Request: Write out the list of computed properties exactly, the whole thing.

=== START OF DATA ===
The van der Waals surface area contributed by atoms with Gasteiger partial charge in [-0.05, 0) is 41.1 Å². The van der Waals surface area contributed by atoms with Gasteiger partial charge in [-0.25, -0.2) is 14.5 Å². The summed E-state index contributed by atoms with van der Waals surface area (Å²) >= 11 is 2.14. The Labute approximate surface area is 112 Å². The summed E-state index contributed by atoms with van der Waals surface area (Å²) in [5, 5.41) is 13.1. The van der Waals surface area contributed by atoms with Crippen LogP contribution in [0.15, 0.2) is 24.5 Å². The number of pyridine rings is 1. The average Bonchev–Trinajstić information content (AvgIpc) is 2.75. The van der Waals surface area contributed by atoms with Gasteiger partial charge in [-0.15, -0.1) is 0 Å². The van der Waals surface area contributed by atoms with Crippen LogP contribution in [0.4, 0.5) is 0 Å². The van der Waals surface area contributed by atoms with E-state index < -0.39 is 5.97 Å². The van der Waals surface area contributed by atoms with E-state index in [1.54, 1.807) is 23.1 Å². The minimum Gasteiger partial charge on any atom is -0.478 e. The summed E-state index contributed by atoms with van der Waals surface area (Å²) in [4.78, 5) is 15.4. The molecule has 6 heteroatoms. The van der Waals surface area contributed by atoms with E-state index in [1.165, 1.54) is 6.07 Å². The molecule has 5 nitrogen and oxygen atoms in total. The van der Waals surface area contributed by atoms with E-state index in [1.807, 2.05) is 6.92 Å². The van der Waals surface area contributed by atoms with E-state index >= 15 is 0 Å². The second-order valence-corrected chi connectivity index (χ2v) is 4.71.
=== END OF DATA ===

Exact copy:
The van der Waals surface area contributed by atoms with Gasteiger partial charge in [-0.05, 0) is 41.1 Å². The van der Waals surface area contributed by atoms with Gasteiger partial charge in [-0.25, -0.2) is 14.5 Å². The summed E-state index contributed by atoms with van der Waals surface area (Å²) >= 11 is 2.14. The Labute approximate surface area is 112 Å². The summed E-state index contributed by atoms with van der Waals surface area (Å²) in [5, 5.41) is 13.1. The van der Waals surface area contributed by atoms with Crippen LogP contribution in [0.15, 0.2) is 24.5 Å². The number of pyridine rings is 1. The average Bonchev–Trinajstić information content (AvgIpc) is 2.75. The van der Waals surface area contributed by atoms with Gasteiger partial charge in [-0.15, -0.1) is 0 Å². The van der Waals surface area contributed by atoms with Crippen LogP contribution in [0.4, 0.5) is 0 Å². The van der Waals surface area contributed by atoms with E-state index < -0.39 is 5.97 Å². The van der Waals surface area contributed by atoms with E-state index in [1.54, 1.807) is 23.1 Å². The minimum Gasteiger partial charge on any atom is -0.478 e. The summed E-state index contributed by atoms with van der Waals surface area (Å²) in [4.78, 5) is 15.4. The molecule has 6 heteroatoms. The van der Waals surface area contributed by atoms with E-state index in [1.165, 1.54) is 6.07 Å². The molecule has 5 nitrogen and oxygen atoms in total. The van der Waals surface area contributed by atoms with E-state index in [1.807, 2.05) is 6.92 Å². The van der Waals surface area contributed by atoms with E-state index >= 15 is 0 Å². The second-order valence-corrected chi connectivity index (χ2v) is 4.71.